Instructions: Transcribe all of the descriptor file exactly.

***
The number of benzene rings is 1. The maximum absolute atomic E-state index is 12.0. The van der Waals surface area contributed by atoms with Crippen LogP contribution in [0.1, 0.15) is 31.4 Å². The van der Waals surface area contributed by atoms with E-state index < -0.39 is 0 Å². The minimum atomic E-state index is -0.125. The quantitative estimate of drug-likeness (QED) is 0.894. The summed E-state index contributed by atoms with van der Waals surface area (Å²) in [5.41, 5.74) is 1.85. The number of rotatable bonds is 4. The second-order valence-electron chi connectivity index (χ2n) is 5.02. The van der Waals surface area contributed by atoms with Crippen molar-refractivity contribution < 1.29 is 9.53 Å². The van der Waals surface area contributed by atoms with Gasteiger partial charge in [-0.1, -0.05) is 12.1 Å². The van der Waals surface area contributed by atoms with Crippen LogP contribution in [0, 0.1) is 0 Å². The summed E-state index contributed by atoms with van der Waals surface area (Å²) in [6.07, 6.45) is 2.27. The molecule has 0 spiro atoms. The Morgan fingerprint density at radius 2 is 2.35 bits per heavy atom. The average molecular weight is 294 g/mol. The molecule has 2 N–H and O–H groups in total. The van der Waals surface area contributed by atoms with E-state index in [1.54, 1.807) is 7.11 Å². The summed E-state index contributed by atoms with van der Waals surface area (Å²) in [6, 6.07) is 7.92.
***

The number of benzene rings is 1. The maximum absolute atomic E-state index is 12.0. The van der Waals surface area contributed by atoms with Crippen LogP contribution in [0.1, 0.15) is 31.4 Å². The van der Waals surface area contributed by atoms with E-state index < -0.39 is 0 Å². The minimum atomic E-state index is -0.125. The quantitative estimate of drug-likeness (QED) is 0.894. The summed E-state index contributed by atoms with van der Waals surface area (Å²) in [5.41, 5.74) is 1.85. The number of rotatable bonds is 4. The second-order valence-electron chi connectivity index (χ2n) is 5.02. The van der Waals surface area contributed by atoms with Crippen molar-refractivity contribution < 1.29 is 9.53 Å². The van der Waals surface area contributed by atoms with Gasteiger partial charge in [-0.1, -0.05) is 12.1 Å². The van der Waals surface area contributed by atoms with Crippen LogP contribution in [0, 0.1) is 0 Å². The summed E-state index contributed by atoms with van der Waals surface area (Å²) in [6.07, 6.45) is 2.27. The molecule has 0 spiro atoms. The Morgan fingerprint density at radius 2 is 2.35 bits per heavy atom. The average molecular weight is 294 g/mol. The molecule has 2 N–H and O–H groups in total. The van der Waals surface area contributed by atoms with E-state index in [1.54, 1.807) is 7.11 Å². The summed E-state index contributed by atoms with van der Waals surface area (Å²) in [6, 6.07) is 7.92.